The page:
Twenty years ago today, on February 28, 1993, U.S. federal agents attempted to serve a search warrant on the Branch Davidians, a religious sect that lived in a community just east of Waco, Texas.
Agents with the Bureau of Alcohol, Tobacco and Firearms also wanted to arrest the group’s leader, David Koresh (real name, Vernon Howell) on charges of illegal firearms and explosives charges.
That raid resulted in a confrontation during which four agents and six members of the Branch Davidans were killed.
The FBI siege that followed lasted 50 days, ending on April 19 in an inferno that killed 76 Davidians, including 21 children.
The controversial, ill-advised U.S. government operation turned Waco into a byword — as in “We fear another Waco” (in reference to the polygamous FLDS cult’s compound near Eldorado, Texas).
No Public Ceremonies
The city has spent years trying to live down its notoriety.
It comes as no surprise, then, that the Waco Tribune reports
No publicly sponsored ceremonies are planned here to mark the disaster, which has become synonymous around the world with the name “Waco.”
“We’ve gotten a couple of calls about the 20th anniversary, asking if we were planning anything in commemoration,” said Larry Holze, the city of Waco spokesman who was a city councilman during the siege. “My answer is, we have no plans because it did not happen in Waco,€¨and we had no legal responsibility for it.”
Likewise, county government leaders have no plans to commemorate the tragedy. In response to an inquiry for this story, the McLennan County Historical Commission briefly discussed last week whether to pursue a historic marker for the site.
“There was no interest whatsoever in that,” commission chairman Van Messirer said. “There was a feeling that it’s one of those things that’s probably best left alone.”
The paper also notes that the site itself is controlled by a small faction of Davidian followers and is avoided by survivors of the siege.
On April 19 there will be a small reunion of about 50 Branch Davidian survivors. The paper says “they will avoid Mount Carmel, the 77-acre site of the siege and blaze, because of an ongoing dispute about who represents the Branch Davidians.”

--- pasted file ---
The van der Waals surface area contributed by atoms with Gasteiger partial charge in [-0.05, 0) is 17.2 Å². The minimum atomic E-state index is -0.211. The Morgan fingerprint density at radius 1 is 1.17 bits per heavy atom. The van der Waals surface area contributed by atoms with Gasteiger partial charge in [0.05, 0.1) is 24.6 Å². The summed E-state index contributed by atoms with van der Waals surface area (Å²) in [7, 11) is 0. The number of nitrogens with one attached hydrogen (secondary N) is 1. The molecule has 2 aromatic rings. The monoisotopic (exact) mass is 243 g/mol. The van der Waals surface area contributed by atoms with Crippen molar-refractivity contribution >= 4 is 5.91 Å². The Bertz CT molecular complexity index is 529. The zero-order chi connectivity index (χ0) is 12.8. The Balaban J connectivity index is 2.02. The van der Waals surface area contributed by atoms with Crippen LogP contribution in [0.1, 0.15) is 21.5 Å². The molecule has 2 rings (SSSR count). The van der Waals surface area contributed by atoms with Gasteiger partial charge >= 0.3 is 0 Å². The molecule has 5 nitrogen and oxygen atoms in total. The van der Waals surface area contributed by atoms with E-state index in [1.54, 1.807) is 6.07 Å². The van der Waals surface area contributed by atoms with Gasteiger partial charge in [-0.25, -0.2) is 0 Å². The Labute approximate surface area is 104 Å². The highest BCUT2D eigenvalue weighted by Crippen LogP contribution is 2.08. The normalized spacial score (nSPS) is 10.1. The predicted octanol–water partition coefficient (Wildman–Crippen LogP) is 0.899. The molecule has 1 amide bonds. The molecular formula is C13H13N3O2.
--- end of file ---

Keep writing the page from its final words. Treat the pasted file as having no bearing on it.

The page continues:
Also of note:
Baylor University’s Center for Religious Studies is planning an all-day symposium April 18 on the Mount Carmel saga. Scholars will discuss why the confrontation with the Davidians went so wrong and will try to put the beliefs of the Davidians into context of American religious history, said Gordon Melton, a Baylor religion professor organizing the event.
J. Gordon Melton is cult apologist — one of a small band of religion scholars known for their defense of cults.
For instance, after the 1995 gas attacks committed by Aum Shinrikyo, Melton joined a couple of other cult defenders on a trip to Japan to defend the cult’s religious freedom.
The Branch Davidians and its various faction are sects (in the sense of “splinter groups”) of Seventh-Day Adventism.
From a theological perspective these sects are — like Seventh-Day Adventism itself — cults of Christianity (which means that while they claim to be Christian their doctrines and practices fall outside the boundaries of historic, Biblical Christianity).
Sociologically the Branch Davidians community also had cult-like aspects.
The Waco Tribune notes
Federal law enforcement agents at the time portrayed the Davidians as a doomsday cult that abused children and was armed for apocalypse.
DNA testing later would confirm that David Koresh had impregnated under-aged girls in the group. Investigations showed the Davidians had stockpiled some 300 firearms, including assault rifles modified to become fully automatic, as well as hand grenades.
But in the aftermath of the siege, both the ATF and FBI drew widespread criticism for their aggressive tactics, and “Remember Waco” became a rallying cry for militia members and others distrustful of the federal government.
Government investigations in the aftermath of the Waco siege caused reforms of federal law enforcement, including a reorganization of the ATF and new training procedures.
Few people were surprised when a government-appointed investigator in July, 2000, cleared the FBI of blame over the siege.
But to date many theories — including conspiracy theories — of what actually happened during the siege remain.
Here is just one of a number of documentaries and TV programs on the Waco tragedy: